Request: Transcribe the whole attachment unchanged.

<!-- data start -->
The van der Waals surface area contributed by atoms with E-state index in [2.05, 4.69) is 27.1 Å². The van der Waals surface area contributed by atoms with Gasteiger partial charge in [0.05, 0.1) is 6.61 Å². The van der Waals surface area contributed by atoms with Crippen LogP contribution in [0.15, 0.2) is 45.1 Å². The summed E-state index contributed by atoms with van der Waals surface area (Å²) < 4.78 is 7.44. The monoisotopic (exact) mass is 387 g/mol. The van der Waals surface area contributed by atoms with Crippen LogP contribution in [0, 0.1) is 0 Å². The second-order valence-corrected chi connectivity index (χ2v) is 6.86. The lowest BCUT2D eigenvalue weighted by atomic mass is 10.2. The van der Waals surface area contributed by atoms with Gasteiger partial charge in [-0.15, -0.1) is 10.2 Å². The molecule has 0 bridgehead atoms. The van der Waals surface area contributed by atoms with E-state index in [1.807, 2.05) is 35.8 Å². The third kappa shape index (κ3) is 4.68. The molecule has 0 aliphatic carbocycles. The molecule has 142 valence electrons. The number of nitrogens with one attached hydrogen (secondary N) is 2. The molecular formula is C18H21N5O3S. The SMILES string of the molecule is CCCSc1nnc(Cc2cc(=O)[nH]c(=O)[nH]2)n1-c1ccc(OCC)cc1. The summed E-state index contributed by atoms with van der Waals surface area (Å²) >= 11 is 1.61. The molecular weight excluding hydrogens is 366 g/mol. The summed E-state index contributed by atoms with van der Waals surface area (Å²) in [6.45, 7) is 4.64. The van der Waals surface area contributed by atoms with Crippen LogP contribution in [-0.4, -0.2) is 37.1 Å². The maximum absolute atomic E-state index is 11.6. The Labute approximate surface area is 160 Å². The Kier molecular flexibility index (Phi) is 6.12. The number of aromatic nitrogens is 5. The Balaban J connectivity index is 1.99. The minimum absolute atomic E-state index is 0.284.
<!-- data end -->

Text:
The van der Waals surface area contributed by atoms with E-state index in [2.05, 4.69) is 27.1 Å². The van der Waals surface area contributed by atoms with Gasteiger partial charge in [0.05, 0.1) is 6.61 Å². The van der Waals surface area contributed by atoms with Crippen LogP contribution in [0.15, 0.2) is 45.1 Å². The summed E-state index contributed by atoms with van der Waals surface area (Å²) < 4.78 is 7.44. The monoisotopic (exact) mass is 387 g/mol. The van der Waals surface area contributed by atoms with Crippen LogP contribution in [0, 0.1) is 0 Å². The second-order valence-corrected chi connectivity index (χ2v) is 6.86. The lowest BCUT2D eigenvalue weighted by atomic mass is 10.2. The van der Waals surface area contributed by atoms with Gasteiger partial charge in [-0.15, -0.1) is 10.2 Å². The molecule has 0 bridgehead atoms. The van der Waals surface area contributed by atoms with E-state index in [1.807, 2.05) is 35.8 Å². The third kappa shape index (κ3) is 4.68. The molecule has 0 aliphatic carbocycles. The molecule has 142 valence electrons. The number of nitrogens with one attached hydrogen (secondary N) is 2. The molecular formula is C18H21N5O3S. The SMILES string of the molecule is CCCSc1nnc(Cc2cc(=O)[nH]c(=O)[nH]2)n1-c1ccc(OCC)cc1. The summed E-state index contributed by atoms with van der Waals surface area (Å²) >= 11 is 1.61. The molecular weight excluding hydrogens is 366 g/mol. The summed E-state index contributed by atoms with van der Waals surface area (Å²) in [6.45, 7) is 4.64. The van der Waals surface area contributed by atoms with Crippen LogP contribution in [-0.4, -0.2) is 37.1 Å². The maximum absolute atomic E-state index is 11.6. The Labute approximate surface area is 160 Å². The Kier molecular flexibility index (Phi) is 6.12. The number of aromatic nitrogens is 5. The Balaban J connectivity index is 1.99. The minimum absolute atomic E-state index is 0.284.